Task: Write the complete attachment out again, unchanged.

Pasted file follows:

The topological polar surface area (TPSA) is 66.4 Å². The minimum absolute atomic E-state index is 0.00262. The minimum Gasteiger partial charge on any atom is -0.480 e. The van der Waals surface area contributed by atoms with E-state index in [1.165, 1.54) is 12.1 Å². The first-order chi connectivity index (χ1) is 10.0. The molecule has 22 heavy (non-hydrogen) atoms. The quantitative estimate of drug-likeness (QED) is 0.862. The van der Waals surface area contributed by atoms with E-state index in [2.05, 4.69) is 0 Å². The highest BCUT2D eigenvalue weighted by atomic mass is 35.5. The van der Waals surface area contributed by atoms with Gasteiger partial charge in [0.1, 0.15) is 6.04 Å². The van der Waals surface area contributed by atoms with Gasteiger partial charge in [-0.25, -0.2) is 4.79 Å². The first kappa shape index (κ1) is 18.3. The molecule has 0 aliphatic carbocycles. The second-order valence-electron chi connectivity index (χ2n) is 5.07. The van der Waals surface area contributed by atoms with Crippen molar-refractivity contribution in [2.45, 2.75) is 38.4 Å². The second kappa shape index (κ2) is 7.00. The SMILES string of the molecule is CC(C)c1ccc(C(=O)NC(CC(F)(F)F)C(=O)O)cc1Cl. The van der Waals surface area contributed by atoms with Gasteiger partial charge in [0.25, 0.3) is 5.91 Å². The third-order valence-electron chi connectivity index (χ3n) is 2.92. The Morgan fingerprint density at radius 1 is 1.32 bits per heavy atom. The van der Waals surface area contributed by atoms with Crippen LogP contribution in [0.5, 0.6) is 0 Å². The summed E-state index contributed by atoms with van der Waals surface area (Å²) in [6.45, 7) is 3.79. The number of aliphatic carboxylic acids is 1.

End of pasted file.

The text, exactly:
The topological polar surface area (TPSA) is 66.4 Å². The minimum absolute atomic E-state index is 0.00262. The minimum Gasteiger partial charge on any atom is -0.480 e. The van der Waals surface area contributed by atoms with E-state index in [1.165, 1.54) is 12.1 Å². The first-order chi connectivity index (χ1) is 10.0. The molecule has 22 heavy (non-hydrogen) atoms. The quantitative estimate of drug-likeness (QED) is 0.862. The van der Waals surface area contributed by atoms with E-state index in [2.05, 4.69) is 0 Å². The highest BCUT2D eigenvalue weighted by atomic mass is 35.5. The van der Waals surface area contributed by atoms with Gasteiger partial charge in [0.1, 0.15) is 6.04 Å². The van der Waals surface area contributed by atoms with Gasteiger partial charge in [-0.25, -0.2) is 4.79 Å². The first kappa shape index (κ1) is 18.3. The molecule has 0 aliphatic carbocycles. The second-order valence-electron chi connectivity index (χ2n) is 5.07. The van der Waals surface area contributed by atoms with Crippen molar-refractivity contribution in [2.45, 2.75) is 38.4 Å². The second kappa shape index (κ2) is 7.00. The SMILES string of the molecule is CC(C)c1ccc(C(=O)NC(CC(F)(F)F)C(=O)O)cc1Cl. The van der Waals surface area contributed by atoms with Gasteiger partial charge in [0.25, 0.3) is 5.91 Å². The third-order valence-electron chi connectivity index (χ3n) is 2.92. The Morgan fingerprint density at radius 1 is 1.32 bits per heavy atom. The van der Waals surface area contributed by atoms with Crippen LogP contribution in [0.5, 0.6) is 0 Å². The summed E-state index contributed by atoms with van der Waals surface area (Å²) in [6.45, 7) is 3.79. The number of aliphatic carboxylic acids is 1.